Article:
May 27, 2014
Bridgeport Students Pair With Chuck Close for White House Talent Show
Student Stella Alexander, Roosevelt, art teacher Rachel Monsam and artist Chuck Close at the White House Turnaround Arts Talent Show.
A handful of Connecticut students were given the opportunity of a lifetime last week—to participate in the first White House Turnaround Arts Talent Show.
Hosted by First Lady Michelle Obama and the President’s Committee on the Arts and the Humanities, the talent show featured students from eight poor-performing schools that participate in the committee’s Turnaround Arts program, created two years ago to test the theory that arts education can help improve student outcomes and create more positive learning environments.
Roosevelt School, an elementary school in Bridgeport, is one such school. Five students, from 12 to 14, were selected to participate in the show held on Tuesday, May 20. President Barack Obama also stopped by the show to meet with the students.
(President Obama meeting Chuck Close, right, and artist, below.)
“It was amazing,” says Roosevelt Elementary Principal Tania Kelley. “Some of them had never flown on an airplane … Some had never been to Washington, D.C., much less inside of The White House. These are experiences they will never forget.”
The students were also accompanied Roosevelt art teacher Rachel Monsam and music educator Alicia Robinson.
Each of the schools (located around the country including Washington D.C., Louisiana, Oregon and Montana) were assigned a creative professional from the committee to work with for the show. The Roosevelt Elementary students worked with renowned artist Chuck Close to create a series of portraits.
Close, who is based in New York, is known for his large-scale photorealist portraits. He was presented with the prestigious National Medal of Arts by President Bill Clinton in 2000 and is a member of the American Academy of Arts and Letters. among other arts organizations.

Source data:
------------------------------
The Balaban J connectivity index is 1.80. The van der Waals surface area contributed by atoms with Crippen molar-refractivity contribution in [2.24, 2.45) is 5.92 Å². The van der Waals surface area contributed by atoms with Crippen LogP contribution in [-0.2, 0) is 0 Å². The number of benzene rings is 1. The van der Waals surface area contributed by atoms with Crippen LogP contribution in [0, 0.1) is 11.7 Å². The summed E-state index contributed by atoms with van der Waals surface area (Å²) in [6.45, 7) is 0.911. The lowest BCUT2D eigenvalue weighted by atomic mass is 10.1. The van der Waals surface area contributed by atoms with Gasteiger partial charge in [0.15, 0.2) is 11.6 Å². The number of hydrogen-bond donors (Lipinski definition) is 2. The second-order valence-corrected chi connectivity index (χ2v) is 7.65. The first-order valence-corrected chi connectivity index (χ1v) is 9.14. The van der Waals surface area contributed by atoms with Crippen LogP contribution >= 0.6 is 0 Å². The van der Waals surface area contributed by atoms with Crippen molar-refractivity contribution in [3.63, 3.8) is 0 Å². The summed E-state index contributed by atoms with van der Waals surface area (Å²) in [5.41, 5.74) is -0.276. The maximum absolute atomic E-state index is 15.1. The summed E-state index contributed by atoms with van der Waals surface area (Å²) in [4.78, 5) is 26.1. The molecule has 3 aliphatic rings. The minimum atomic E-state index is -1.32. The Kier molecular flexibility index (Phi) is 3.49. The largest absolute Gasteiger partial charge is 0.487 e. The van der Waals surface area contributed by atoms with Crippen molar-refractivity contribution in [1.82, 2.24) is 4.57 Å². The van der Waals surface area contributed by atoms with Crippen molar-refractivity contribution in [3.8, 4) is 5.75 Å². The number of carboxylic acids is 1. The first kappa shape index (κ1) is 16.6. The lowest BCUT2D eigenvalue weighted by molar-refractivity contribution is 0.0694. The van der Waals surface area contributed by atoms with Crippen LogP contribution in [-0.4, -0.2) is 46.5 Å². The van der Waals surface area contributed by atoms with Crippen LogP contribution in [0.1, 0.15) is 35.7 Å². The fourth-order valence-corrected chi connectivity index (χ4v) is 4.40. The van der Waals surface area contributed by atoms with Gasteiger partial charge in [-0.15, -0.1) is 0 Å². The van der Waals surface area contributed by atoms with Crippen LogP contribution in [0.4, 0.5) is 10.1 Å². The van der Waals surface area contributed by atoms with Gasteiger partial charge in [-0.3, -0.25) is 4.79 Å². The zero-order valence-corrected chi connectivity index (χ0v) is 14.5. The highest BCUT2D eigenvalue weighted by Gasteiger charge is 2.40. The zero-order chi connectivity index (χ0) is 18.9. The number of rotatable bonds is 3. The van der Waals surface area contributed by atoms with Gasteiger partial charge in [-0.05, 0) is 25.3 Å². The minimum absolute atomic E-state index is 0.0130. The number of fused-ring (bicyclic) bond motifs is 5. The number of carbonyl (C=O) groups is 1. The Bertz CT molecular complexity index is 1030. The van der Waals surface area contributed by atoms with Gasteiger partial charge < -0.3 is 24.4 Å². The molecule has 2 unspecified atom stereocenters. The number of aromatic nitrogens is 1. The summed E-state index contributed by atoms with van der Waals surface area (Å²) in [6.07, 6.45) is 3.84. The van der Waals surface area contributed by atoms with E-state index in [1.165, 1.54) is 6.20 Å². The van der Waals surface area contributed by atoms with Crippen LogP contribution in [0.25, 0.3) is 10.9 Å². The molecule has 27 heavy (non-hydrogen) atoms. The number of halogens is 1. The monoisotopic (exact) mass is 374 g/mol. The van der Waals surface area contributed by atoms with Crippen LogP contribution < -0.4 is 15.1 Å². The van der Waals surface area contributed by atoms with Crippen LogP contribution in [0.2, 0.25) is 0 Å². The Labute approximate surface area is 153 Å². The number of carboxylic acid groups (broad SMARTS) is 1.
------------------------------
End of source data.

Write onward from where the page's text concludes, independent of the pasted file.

(Yan Carols Camacho with his portrait and praise poem of T'Zaih Hanks, left.)
The students, who were selected to participate based on their behavior and artistic ability, were paired up and worked on portraits of each other over a seven-week period. Most of the work was completed with Monsam and Art Instructor at Housatonic Community College and Roosevelt Community Partner Thomas Brenner.
Monsam took the students through the complicated process of creating their portraits, which began with taking photographs of each other and moved on to blocking out a grid on canvas, drawing in pencil and then placing layer upon layer of paint onto the canvas to achieve a realistic match to the original photograph.
The students also spent a day working with Close, who gave them feedback on their paintings and helped them write their praise poems—meant to honor the peer they immortalized in paint.
One student, Stella Alexander, created a portrait and praise poem for Close (right). He, in turn, took Polaroids of some of the students. They were invited to Close’s studio, where he gave them lessons on his painting techniques. Monsam says he helped the students gain confidence in mixing colors and layering the paint. The majority of his paintings are completed in three colors—magenta, yellow and blue—that are mixed to create the many colors of a face.
“I feel like they learned a tremendous amount,” says Monsam. “They have a depth of appreciation for the arts, for creating a portrait.”
All of the portraits and praise poems were displayed outside of the East Room in The White House where they could be seen before the talent show. The students stood with their work, answering people’s questions about the process. (The students with their Polaroid photos, left.)
“For me, it was the transformation,” says Kelley. “Some of these kids I’ve seen for the last three years. It’s the transformation of them not only becoming good students but to hone their craft, to be able to be mentored by Chuck Close and to take it so seriously. Some of them came here good [at art], but now they’re so much better. That, for me, was huge.”
For more information on Chuck Close, see his website at chuckclose.com. (The artist in a photo from the school's website, right.)